Because Jansenism is such a complicated and recondite heresy, I wish that anyone accusing someone else of being a Jansenist would at least specify the condemned proposition(s) that the person is believed to accept. Otherwise, it risks sounding like an empty disparagement.

Tom S. said...

To Paraphrase:.

"I knew Archbishop Lefebvre. Archbishop Lefebvre was a friend of mine. And you, Sir, are no Archbishop Lefebvre".

(H/T to late Senator Lloyd Bentsen)

Occasional Reader said...

The modern Church needs more than penicillin, it needs chemo.

I tend to agree with Bishop Williamson on this one though, Knight. Aren't we taught that "And no man putteth new wine into old bottles: otherwise the wine will burst the bottles, and both the wine will be spilled, and the bottles will be lost. But new wine must be put into new bottles." and "But new wine must be put into new bottles; and both are preserved."

Plus the cautions against the leaven of the Pharisees. "Take heed and beware of the leaven of the Pharisees and Sadducees." and "Then they understood that he said not that they should beware of the leaven of bread, but of the doctrine of the Pharisees and Sadducees."

Today's situation seems to be exactly the occasion Our Lord was cautioning against.

Looks like the de facto excommunicated may just save us all alot of trouble.
http://pius.info/archiv-news/734-beziehungen_zu_rom/6777-kueng-nennt-papst-qschismatikerq

Matt said...

A very insightful and informative editorial. Convinced yet humble. Very inpsiring.

I agree with Malta's penicillin analogy. I've always thought of the SSPX as the vaccine needed for what ails the Church.

Ferraiuolo said, "+Fellay disagreed arguing that the problem was in the Council itself. However the tone recently of His Excellency and of the various District Superiors seem now to be more in line with that narrative."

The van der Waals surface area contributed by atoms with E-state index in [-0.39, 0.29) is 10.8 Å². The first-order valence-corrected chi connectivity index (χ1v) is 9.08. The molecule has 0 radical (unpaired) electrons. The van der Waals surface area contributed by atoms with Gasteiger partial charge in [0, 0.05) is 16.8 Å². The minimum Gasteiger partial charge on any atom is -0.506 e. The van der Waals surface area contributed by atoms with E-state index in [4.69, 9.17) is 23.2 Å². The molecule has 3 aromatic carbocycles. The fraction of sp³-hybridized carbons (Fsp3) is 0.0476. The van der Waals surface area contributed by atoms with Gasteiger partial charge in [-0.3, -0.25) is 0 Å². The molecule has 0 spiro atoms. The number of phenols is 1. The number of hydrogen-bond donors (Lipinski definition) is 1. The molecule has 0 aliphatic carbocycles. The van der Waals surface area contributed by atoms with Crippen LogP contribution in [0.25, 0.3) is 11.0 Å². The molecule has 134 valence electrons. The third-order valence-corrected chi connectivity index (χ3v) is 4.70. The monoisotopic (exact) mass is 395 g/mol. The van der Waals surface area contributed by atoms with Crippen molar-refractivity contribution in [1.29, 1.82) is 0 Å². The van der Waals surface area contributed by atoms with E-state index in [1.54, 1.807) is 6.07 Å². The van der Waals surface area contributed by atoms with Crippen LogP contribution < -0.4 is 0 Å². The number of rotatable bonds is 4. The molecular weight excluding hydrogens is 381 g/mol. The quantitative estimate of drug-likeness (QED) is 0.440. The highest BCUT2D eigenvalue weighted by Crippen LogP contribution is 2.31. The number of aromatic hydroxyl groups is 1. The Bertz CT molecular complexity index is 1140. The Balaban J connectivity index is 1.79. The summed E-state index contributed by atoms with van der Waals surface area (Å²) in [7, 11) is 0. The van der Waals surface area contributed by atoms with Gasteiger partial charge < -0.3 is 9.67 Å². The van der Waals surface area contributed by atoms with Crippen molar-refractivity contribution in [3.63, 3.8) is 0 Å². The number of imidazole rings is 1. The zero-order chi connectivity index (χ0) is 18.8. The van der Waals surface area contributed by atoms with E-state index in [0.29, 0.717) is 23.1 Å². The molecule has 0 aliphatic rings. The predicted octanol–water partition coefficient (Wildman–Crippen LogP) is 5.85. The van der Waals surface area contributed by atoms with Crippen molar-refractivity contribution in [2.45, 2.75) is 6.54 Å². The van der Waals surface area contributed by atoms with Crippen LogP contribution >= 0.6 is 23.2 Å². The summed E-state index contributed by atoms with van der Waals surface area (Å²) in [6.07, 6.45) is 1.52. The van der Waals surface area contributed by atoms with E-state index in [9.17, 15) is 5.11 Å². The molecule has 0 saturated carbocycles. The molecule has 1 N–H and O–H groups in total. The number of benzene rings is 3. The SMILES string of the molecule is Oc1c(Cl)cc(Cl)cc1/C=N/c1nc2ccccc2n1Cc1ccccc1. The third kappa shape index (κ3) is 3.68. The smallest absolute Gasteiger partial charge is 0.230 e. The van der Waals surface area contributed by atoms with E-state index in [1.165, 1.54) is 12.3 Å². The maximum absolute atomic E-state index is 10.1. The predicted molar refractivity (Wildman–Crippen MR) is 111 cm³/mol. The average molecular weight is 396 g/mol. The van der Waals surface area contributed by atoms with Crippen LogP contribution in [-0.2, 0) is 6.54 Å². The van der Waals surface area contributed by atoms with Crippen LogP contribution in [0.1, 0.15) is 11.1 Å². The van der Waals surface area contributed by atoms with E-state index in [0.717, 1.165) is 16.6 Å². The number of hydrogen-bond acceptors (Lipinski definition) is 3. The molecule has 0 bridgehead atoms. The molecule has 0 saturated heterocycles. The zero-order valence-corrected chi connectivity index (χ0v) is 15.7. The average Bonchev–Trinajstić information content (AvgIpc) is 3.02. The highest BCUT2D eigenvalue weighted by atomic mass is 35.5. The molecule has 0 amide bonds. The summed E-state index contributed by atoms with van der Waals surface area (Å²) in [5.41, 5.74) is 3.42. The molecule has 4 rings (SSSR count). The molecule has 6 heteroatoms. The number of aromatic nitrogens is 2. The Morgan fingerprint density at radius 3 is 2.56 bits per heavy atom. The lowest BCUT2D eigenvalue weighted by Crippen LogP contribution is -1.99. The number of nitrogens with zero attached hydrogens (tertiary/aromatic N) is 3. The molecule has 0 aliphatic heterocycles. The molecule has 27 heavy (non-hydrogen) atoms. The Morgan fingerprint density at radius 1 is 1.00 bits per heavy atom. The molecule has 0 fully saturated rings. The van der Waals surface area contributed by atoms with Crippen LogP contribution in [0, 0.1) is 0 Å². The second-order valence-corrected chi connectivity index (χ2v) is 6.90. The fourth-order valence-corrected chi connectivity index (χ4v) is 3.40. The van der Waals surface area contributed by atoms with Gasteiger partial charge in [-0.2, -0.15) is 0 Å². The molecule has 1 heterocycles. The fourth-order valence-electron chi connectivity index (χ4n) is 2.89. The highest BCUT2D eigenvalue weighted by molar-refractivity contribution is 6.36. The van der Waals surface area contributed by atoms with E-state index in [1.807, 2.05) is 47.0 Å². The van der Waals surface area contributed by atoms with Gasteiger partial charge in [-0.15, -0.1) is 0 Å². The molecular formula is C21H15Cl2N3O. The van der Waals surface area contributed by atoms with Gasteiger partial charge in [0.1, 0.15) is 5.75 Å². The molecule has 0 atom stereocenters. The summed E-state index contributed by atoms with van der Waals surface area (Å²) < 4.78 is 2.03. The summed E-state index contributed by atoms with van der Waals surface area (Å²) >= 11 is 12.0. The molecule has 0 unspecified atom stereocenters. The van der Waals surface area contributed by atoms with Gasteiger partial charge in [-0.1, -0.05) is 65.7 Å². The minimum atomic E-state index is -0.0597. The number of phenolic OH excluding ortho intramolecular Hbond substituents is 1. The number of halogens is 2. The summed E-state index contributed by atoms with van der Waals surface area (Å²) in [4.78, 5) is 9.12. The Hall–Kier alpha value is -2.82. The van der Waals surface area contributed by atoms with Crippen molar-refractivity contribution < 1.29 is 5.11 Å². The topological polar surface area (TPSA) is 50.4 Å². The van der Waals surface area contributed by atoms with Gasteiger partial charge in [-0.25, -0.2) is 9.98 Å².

Well, given the present state of the talks, perhaps that's the line of coversation +Fellay needed to take in order for Rome to listen, all the while holding the Council really was creepy. Being what's at stake, yeah, perhaps +Fellay has to jump through a few hoops in order to get the greater good accomplished. Just my spin.

Matt

eremita said...

Because Jansenism is such a complicated and recondite heresy, I wish that anyone accusing someone else of being a Jansenist would at least specify the condemned proposition(s) that the person is believed to accept. Otherwise, it risks sounding like an empty disparagement.

Yeah, I wish the same when people accuse someone of being a modernist.

Uncle Claibourne said...

I've alluded to this before, but let me phrase it in terms of a direct question:

Can someone cite ONE example for me, in the long history of the Church, where, in the face of the crisis du jour, and the need for reform, good men withdrew from the Church, and waited for its "conversion"? And that this approach solved the crisis?

Thank you.

Challenger said...

I hope some day we hear these words from the window of Saint Peter's Basilica announcing: .....

Annuntio vobis gaudium magnum:

Habemus Papam!

Eminentissimum ac reverendissimum

Dominum,

Dominum [Bernardum] Sanctæ Romanæ
Ecclesiæ Cardinalem [Fellay],

Qui sibi nomen imposuit [Pius XIII].

Jason C. said...

How many centuries was Arianism was rooted out of the Church post Athanasius' reintegration?
It might take centuries more, now, before liberal modernism is rooted out.


Precisely. When teenagers vandalize your property, what took them thirty drunken seconds to effect takes you a week of backbreaking work to repair.